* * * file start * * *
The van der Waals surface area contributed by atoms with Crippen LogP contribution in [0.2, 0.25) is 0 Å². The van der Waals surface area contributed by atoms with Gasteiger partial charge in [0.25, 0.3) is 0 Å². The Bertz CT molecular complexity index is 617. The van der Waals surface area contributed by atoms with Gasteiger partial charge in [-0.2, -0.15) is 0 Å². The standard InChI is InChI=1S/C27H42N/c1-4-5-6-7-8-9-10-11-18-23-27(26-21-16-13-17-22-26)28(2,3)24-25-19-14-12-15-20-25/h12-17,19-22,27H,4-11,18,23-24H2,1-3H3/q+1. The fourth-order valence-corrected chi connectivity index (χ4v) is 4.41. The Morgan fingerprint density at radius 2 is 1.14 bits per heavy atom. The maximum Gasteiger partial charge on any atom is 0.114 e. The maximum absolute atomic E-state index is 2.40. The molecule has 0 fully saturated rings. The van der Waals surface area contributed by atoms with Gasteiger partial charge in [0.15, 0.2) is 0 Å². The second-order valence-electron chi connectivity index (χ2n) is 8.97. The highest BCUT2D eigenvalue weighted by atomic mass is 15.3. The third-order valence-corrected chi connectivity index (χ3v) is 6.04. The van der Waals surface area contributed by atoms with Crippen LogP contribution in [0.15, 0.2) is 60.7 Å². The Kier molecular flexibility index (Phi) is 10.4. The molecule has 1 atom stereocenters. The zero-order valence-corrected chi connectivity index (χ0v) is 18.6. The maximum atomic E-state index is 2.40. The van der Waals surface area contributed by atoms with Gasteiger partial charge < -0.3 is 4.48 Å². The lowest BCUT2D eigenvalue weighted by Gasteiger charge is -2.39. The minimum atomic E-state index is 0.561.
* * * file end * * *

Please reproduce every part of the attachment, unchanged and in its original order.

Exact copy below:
The van der Waals surface area contributed by atoms with Crippen LogP contribution in [0.2, 0.25) is 0 Å². The van der Waals surface area contributed by atoms with Gasteiger partial charge in [0.25, 0.3) is 0 Å². The Bertz CT molecular complexity index is 617. The van der Waals surface area contributed by atoms with Gasteiger partial charge in [-0.2, -0.15) is 0 Å². The standard InChI is InChI=1S/C27H42N/c1-4-5-6-7-8-9-10-11-18-23-27(26-21-16-13-17-22-26)28(2,3)24-25-19-14-12-15-20-25/h12-17,19-22,27H,4-11,18,23-24H2,1-3H3/q+1. The fourth-order valence-corrected chi connectivity index (χ4v) is 4.41. The Morgan fingerprint density at radius 2 is 1.14 bits per heavy atom. The maximum Gasteiger partial charge on any atom is 0.114 e. The maximum absolute atomic E-state index is 2.40. The molecule has 0 fully saturated rings. The van der Waals surface area contributed by atoms with Gasteiger partial charge in [0.15, 0.2) is 0 Å². The second-order valence-electron chi connectivity index (χ2n) is 8.97. The highest BCUT2D eigenvalue weighted by atomic mass is 15.3. The third-order valence-corrected chi connectivity index (χ3v) is 6.04. The van der Waals surface area contributed by atoms with Crippen LogP contribution in [0.15, 0.2) is 60.7 Å². The Kier molecular flexibility index (Phi) is 10.4. The molecule has 1 atom stereocenters. The zero-order valence-corrected chi connectivity index (χ0v) is 18.6. The maximum atomic E-state index is 2.40. The van der Waals surface area contributed by atoms with Gasteiger partial charge < -0.3 is 4.48 Å². The lowest BCUT2D eigenvalue weighted by Gasteiger charge is -2.39. The minimum atomic E-state index is 0.561.